Sometimes it takes having a finger or two injured before you realize how much you need that appendage! If you experience a fracture, injury or have surgery on one or more fingers, it won't take long before you figure out how much you miss being able to use them. Sometimes the best way to get your fingers back to properly functioning is by attending occupational therapy.
If your doctor prescribes occupational therapy and you've never been before, it might raise some fears. While you can anticipate putting in hard work, you need not be fearful. While all therapists do things a little differently, you can expect to come across some of the following.
Regaining Range of Motion
Your fingers will probably be immobilized by a splint or bandages at the beginning of the healing process. This means the range of motion will be limited until your doctor gives the thumbs up for you to begin moving them again. While restricted, muscles and joints begin to tighten up and stiffen. It's important that you start to move and stretch your fingers as soon as you are allowed. This helps ensure that you will regain best possible usage.
Your therapist will teach you some stretching exercises during your session. These may include
- Making a fist then opening and spreading your fingers to stretch them wide.
- Bending your finger in towards your hand and holding it there with your other hand.
- Flexing your fingers back and applying light pressure with your other hand. Another variation is to use a table or desk to press your fingers down into while flexing your hand back.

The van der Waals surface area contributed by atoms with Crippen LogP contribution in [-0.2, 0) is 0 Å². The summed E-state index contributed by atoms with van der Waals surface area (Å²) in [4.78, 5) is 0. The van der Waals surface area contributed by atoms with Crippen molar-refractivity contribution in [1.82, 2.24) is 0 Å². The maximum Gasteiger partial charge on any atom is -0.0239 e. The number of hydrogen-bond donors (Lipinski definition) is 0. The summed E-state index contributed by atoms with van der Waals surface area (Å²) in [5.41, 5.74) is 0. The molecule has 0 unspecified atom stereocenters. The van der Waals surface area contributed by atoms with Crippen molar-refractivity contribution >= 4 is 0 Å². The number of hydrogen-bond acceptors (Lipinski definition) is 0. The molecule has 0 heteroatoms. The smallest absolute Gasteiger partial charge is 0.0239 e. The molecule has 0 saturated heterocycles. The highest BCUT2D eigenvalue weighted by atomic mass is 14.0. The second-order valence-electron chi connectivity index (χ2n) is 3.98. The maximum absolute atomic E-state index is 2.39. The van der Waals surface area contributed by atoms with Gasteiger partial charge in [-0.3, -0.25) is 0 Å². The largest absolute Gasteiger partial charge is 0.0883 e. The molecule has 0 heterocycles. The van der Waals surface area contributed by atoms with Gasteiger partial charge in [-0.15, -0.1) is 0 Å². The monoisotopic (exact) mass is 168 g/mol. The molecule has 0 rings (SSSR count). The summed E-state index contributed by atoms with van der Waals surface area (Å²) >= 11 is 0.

- Placing your hand down on a table then gently straightening your fingers, so they are flat against the surface.
- Placing your hand flat on a table and lifting one finger up, then lowering it before moving to the next one.
You will likely be told to do these exercises at home. The therapist will give clear instructions on how many repetitions per exercise and how many times a day you should perform them. Do yourself a favor and follow through with your homework!
Strength and Dexterity Training
Muscles that haven't been used will be weak and need some training. Occupational therapy will provide you with the means to get your strength and dexterity back to where daily tasks are routine.
Strength training will likely include aides such as modeling clay and foam or rubber balls. You may also be given exercises that involve:
- Picking up small items such as beans
- Tying and untying bows and knots
- Stringing beads
As with the stretching exercises, be sure to follow the instructions from your therapist.
Some therapy sessions may also include soaking or icing your fingers. This partially depends on the injury you had and where you are at in the healing process. For more information, visit sites like http://www.advancedphysicaltherapyofsj.com.